My use case:

I want to store /etc directory content in git to:
- keep backup of server settings
- keep change history
- easily restore previous state in case of wrong changes
- edit the /etc settings locally on Windows, then push to Linux/Debian

I missed change history especially when modified Apache, mysql, cron
settings, doing fine tuning of them. Also when upgrading Debian, it may do
config changes, what I would like to follow or even restore.

Furthermore, I have 2 servers:
1) local Vmware virtual Debian server, where I commit developments & tests
2) production Debian server
So I in Git i would have two remote repos, between them I can merge some
changes, which have been approved to work on test server.
3) A Windows 7 work machine, where the real development, editing is done.
I have one repo here, which have two remotes, local/master and live/master.
Using Git Extensions for Windows git client & git command line. Also using
Git v2.4.0.

This is the complex situation.

If there would be no iscsi drive used on production server and no Windows
machine used as work machine, then the whole solution would be working

 2015.06.19. 22:10 ezt írta ("Konstantin Khomoutov" <>):

> On Fri, 19 Jun 2015 21:08:00 +0200
> Konrád Lőrinczi <> wrote:
> > Thanks very much for your answer!
> > It is really a deeply technical answer.
> > Maybe are you one of developers of GIT?
> Thanks!  No, I'm a mere enthusiast.
> [...]
> > As for bare repo it doesn't make possible to edit under Windows, then
> > checkout under Debian.
> >
> > As for the git sparse checkout it is a good idea, but I'm afraid,
> > that if I ignore iscsi/nodes path, then this will be OK for Windows,
> > but on Debian, in case of a data loss & need of restore, these files
> > will be not checked out and restored.
> I don't really understand.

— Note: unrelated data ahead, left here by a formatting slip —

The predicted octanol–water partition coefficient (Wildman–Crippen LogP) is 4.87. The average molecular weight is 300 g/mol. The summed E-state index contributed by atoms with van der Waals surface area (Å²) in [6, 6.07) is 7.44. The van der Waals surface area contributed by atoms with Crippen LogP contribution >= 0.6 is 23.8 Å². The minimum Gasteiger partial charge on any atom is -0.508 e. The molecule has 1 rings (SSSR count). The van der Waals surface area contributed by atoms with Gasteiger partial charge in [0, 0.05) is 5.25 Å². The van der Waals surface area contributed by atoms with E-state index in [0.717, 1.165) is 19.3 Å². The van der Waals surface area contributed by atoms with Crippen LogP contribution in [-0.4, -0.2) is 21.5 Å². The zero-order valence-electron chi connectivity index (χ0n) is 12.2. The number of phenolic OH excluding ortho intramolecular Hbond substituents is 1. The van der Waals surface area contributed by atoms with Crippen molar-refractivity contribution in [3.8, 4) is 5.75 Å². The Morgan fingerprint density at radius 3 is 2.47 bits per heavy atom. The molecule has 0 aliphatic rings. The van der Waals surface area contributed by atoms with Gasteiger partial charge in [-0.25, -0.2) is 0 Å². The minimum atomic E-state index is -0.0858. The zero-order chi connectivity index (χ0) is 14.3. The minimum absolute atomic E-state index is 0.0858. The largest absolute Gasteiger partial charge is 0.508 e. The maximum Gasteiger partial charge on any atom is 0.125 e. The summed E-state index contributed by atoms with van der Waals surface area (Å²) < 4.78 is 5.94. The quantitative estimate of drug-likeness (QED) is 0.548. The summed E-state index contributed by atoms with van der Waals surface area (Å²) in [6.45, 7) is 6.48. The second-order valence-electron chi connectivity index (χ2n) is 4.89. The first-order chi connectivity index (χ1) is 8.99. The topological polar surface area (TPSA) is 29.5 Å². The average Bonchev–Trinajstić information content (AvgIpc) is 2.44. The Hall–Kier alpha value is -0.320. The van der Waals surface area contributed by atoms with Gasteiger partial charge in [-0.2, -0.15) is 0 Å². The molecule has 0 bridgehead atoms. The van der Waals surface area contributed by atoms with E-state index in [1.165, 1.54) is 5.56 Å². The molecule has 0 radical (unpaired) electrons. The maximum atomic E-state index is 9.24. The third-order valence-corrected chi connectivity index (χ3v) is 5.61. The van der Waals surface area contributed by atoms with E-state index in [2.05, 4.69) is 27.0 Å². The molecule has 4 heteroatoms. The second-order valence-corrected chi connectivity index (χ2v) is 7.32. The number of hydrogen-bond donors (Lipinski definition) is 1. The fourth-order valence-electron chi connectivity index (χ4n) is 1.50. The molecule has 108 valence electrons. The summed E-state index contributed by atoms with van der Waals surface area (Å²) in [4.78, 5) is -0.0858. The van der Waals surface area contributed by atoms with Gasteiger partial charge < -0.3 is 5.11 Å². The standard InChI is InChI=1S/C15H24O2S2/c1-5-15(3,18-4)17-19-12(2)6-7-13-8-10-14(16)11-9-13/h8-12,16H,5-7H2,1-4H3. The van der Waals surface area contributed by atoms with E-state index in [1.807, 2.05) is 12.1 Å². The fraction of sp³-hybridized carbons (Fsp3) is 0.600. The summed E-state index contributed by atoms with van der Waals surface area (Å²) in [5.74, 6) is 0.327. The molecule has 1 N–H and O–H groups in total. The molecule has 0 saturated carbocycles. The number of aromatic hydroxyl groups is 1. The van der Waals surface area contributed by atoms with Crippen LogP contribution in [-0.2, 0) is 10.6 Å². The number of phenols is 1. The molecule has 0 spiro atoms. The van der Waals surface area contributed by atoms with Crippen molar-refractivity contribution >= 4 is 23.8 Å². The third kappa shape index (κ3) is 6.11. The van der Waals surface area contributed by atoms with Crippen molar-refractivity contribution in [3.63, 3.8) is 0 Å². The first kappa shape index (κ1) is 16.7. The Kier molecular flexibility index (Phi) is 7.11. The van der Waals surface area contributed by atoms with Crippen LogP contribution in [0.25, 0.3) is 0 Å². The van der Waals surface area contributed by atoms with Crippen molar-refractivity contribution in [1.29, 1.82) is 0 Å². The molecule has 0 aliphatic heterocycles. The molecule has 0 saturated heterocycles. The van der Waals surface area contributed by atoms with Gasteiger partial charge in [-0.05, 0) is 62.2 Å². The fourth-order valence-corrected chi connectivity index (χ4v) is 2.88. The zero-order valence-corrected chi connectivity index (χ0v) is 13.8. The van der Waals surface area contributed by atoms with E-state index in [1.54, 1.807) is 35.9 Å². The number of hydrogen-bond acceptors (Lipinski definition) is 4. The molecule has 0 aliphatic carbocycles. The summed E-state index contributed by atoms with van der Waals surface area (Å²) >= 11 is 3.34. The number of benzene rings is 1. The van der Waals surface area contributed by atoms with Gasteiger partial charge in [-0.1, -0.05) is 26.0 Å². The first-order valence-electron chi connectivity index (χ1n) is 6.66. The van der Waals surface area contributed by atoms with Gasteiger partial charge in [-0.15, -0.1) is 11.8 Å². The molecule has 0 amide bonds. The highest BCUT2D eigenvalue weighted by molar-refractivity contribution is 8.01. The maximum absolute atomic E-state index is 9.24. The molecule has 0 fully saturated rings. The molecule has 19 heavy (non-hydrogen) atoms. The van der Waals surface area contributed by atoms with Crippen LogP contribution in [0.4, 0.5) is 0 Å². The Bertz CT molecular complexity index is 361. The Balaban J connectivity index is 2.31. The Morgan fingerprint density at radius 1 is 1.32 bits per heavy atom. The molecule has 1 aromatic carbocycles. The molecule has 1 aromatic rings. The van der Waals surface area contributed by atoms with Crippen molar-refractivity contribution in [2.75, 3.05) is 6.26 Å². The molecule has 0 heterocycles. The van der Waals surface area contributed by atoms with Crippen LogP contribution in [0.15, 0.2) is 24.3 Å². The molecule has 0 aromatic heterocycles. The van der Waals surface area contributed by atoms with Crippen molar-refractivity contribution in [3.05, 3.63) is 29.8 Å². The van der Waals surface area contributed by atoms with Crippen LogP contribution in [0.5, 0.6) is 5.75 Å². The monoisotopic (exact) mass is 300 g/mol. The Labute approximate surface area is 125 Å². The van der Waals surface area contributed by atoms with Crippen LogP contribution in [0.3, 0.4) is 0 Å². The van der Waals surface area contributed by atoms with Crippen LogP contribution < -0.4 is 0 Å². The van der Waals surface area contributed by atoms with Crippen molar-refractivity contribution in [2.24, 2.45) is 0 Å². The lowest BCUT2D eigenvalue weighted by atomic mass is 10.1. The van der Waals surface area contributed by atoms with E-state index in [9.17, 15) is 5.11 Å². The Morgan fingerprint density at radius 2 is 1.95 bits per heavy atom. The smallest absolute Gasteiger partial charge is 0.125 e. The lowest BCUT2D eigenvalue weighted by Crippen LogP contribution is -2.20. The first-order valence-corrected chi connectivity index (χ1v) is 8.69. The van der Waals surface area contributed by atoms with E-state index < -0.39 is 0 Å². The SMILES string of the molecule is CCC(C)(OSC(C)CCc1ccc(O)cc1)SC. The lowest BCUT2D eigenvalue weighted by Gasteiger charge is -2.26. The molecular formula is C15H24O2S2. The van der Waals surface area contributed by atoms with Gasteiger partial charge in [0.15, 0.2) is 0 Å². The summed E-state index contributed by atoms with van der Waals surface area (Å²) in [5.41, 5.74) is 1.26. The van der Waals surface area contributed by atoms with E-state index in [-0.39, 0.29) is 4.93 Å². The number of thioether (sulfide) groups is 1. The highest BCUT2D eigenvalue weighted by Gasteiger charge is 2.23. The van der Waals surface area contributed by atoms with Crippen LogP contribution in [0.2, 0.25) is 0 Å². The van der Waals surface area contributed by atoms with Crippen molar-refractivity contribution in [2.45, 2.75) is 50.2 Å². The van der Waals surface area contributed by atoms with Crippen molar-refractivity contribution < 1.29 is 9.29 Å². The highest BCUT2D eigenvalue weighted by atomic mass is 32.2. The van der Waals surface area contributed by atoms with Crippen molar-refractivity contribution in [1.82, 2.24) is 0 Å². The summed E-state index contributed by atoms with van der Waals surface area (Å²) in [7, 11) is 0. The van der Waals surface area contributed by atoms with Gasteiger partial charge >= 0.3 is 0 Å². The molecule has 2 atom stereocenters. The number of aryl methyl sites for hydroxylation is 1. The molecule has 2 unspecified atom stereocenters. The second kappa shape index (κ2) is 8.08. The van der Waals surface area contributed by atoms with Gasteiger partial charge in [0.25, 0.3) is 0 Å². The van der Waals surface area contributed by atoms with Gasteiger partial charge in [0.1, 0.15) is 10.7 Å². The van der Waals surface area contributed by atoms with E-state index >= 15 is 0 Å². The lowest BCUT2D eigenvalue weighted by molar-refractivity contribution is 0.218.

> One only ever need to check files out if one intends to read them or
> modify them (typicall to record another commit).  Well, if you only
> need to read files you don't actually have to check them out -- it's
> just convenient.
> In other words, the work tree in a regular (non-bare) repository
> files whose contents are *copies* of objects actually stored in the Git
> repository.  To say it differently, the work tree is completely
> redundant with regard to the repository.  That's why bare repos
> (those used for collaboration) do not have any work tree attached to
> them (so nothing is ever checked out of them) and yet they perfectly
> store all the history pushed into them.
> > Both are partially good solutions, but not fully perfect.
> I'm afraid your problem is a red herring.
> You only need to check those file out if you intend to *edit* them and
> then create a new commit.  While I might fathom a reason for this,
> it still appears that the repo produced by etckeeper is to be backed
> up, not modified.  To do this, all you need is to just clone your
> etckeeper repo to a *bare* repository once and then periodically fetch
> new stuff there.
> > Should I send the use case to the git developer list?
> I dunno.  Let's figure out what's your actual use case first.

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